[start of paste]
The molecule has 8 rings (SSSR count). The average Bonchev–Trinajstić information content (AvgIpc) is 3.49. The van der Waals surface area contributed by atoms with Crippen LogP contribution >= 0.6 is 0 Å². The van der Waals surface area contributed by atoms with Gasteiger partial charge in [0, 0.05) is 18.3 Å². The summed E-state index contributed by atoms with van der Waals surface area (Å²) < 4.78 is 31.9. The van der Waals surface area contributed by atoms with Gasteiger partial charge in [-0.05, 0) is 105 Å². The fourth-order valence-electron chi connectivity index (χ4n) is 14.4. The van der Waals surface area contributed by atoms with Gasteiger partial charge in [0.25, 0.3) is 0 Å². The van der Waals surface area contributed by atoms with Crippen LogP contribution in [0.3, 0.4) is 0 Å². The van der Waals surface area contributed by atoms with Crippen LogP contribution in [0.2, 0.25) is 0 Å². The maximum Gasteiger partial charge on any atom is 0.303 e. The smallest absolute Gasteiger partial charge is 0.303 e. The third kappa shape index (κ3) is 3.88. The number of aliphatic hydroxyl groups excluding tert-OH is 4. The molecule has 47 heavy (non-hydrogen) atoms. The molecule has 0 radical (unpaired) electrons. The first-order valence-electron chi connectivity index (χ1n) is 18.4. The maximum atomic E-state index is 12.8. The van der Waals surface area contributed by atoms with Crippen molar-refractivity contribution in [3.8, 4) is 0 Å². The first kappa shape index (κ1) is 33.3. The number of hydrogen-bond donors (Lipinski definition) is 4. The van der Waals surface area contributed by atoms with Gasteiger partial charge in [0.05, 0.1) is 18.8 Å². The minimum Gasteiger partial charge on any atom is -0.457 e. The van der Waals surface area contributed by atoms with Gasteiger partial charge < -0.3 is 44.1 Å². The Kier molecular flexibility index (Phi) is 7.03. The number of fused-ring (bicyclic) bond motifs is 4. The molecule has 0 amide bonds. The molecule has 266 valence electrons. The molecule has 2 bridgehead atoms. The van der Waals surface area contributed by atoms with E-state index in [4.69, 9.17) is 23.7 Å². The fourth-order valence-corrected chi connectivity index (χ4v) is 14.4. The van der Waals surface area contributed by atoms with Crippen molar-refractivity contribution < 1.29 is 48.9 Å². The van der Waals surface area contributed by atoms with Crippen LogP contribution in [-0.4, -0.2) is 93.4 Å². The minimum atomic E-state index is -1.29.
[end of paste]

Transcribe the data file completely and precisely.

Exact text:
The molecule has 8 rings (SSSR count). The average Bonchev–Trinajstić information content (AvgIpc) is 3.49. The van der Waals surface area contributed by atoms with Crippen LogP contribution >= 0.6 is 0 Å². The van der Waals surface area contributed by atoms with Gasteiger partial charge in [0, 0.05) is 18.3 Å². The summed E-state index contributed by atoms with van der Waals surface area (Å²) < 4.78 is 31.9. The van der Waals surface area contributed by atoms with Gasteiger partial charge in [-0.05, 0) is 105 Å². The fourth-order valence-electron chi connectivity index (χ4n) is 14.4. The van der Waals surface area contributed by atoms with Gasteiger partial charge in [0.25, 0.3) is 0 Å². The van der Waals surface area contributed by atoms with Crippen LogP contribution in [0.3, 0.4) is 0 Å². The van der Waals surface area contributed by atoms with Crippen LogP contribution in [0.2, 0.25) is 0 Å². The maximum Gasteiger partial charge on any atom is 0.303 e. The smallest absolute Gasteiger partial charge is 0.303 e. The third kappa shape index (κ3) is 3.88. The number of aliphatic hydroxyl groups excluding tert-OH is 4. The molecule has 47 heavy (non-hydrogen) atoms. The molecule has 0 radical (unpaired) electrons. The first-order valence-electron chi connectivity index (χ1n) is 18.4. The maximum atomic E-state index is 12.8. The van der Waals surface area contributed by atoms with Crippen molar-refractivity contribution in [3.8, 4) is 0 Å². The first kappa shape index (κ1) is 33.3. The number of hydrogen-bond donors (Lipinski definition) is 4. The van der Waals surface area contributed by atoms with Gasteiger partial charge in [0.05, 0.1) is 18.8 Å². The minimum Gasteiger partial charge on any atom is -0.457 e. The van der Waals surface area contributed by atoms with Gasteiger partial charge < -0.3 is 44.1 Å². The Kier molecular flexibility index (Phi) is 7.03. The number of fused-ring (bicyclic) bond motifs is 4. The molecule has 0 amide bonds. The molecule has 266 valence electrons. The molecule has 2 bridgehead atoms. The van der Waals surface area contributed by atoms with E-state index in [4.69, 9.17) is 23.7 Å². The fourth-order valence-corrected chi connectivity index (χ4v) is 14.4. The van der Waals surface area contributed by atoms with Crippen molar-refractivity contribution < 1.29 is 48.9 Å². The van der Waals surface area contributed by atoms with Crippen LogP contribution in [-0.4, -0.2) is 93.4 Å². The minimum atomic E-state index is -1.29.